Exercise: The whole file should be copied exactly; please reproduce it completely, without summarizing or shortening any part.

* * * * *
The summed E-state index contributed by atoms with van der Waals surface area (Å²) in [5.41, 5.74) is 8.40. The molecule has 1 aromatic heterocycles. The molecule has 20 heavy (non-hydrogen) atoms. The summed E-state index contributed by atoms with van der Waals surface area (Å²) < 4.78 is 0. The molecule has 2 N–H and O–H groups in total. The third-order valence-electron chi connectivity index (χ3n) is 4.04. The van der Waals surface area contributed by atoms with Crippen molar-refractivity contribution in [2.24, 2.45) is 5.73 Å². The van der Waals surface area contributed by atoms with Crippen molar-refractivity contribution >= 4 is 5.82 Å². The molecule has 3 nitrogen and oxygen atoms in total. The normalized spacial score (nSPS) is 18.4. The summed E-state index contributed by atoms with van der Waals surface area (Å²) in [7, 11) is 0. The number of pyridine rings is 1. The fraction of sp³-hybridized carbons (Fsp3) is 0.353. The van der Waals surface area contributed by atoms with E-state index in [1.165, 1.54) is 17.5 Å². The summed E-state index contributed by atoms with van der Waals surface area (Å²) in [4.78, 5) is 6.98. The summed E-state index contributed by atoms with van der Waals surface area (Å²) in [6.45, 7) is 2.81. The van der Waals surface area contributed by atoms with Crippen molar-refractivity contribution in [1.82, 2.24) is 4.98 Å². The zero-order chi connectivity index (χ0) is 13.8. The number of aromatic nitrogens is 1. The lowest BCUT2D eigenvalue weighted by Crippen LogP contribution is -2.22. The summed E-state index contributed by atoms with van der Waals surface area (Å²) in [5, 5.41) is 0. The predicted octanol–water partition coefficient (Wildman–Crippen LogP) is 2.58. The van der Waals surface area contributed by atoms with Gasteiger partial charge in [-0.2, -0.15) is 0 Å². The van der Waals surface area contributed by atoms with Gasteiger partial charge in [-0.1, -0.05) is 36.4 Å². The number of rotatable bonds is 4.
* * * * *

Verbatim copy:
The summed E-state index contributed by atoms with van der Waals surface area (Å²) in [5.41, 5.74) is 8.40. The molecule has 1 aromatic heterocycles. The molecule has 20 heavy (non-hydrogen) atoms. The summed E-state index contributed by atoms with van der Waals surface area (Å²) < 4.78 is 0. The molecule has 2 N–H and O–H groups in total. The third-order valence-electron chi connectivity index (χ3n) is 4.04. The van der Waals surface area contributed by atoms with Crippen molar-refractivity contribution in [2.24, 2.45) is 5.73 Å². The van der Waals surface area contributed by atoms with Crippen molar-refractivity contribution >= 4 is 5.82 Å². The molecule has 3 nitrogen and oxygen atoms in total. The normalized spacial score (nSPS) is 18.4. The summed E-state index contributed by atoms with van der Waals surface area (Å²) in [7, 11) is 0. The number of pyridine rings is 1. The fraction of sp³-hybridized carbons (Fsp3) is 0.353. The van der Waals surface area contributed by atoms with E-state index in [1.165, 1.54) is 17.5 Å². The summed E-state index contributed by atoms with van der Waals surface area (Å²) in [4.78, 5) is 6.98. The summed E-state index contributed by atoms with van der Waals surface area (Å²) in [6.45, 7) is 2.81. The van der Waals surface area contributed by atoms with Crippen molar-refractivity contribution in [1.82, 2.24) is 4.98 Å². The zero-order chi connectivity index (χ0) is 13.8. The number of aromatic nitrogens is 1. The lowest BCUT2D eigenvalue weighted by Crippen LogP contribution is -2.22. The summed E-state index contributed by atoms with van der Waals surface area (Å²) in [5, 5.41) is 0. The predicted octanol–water partition coefficient (Wildman–Crippen LogP) is 2.58. The van der Waals surface area contributed by atoms with Gasteiger partial charge in [-0.2, -0.15) is 0 Å². The van der Waals surface area contributed by atoms with Gasteiger partial charge in [-0.1, -0.05) is 36.4 Å². The number of rotatable bonds is 4.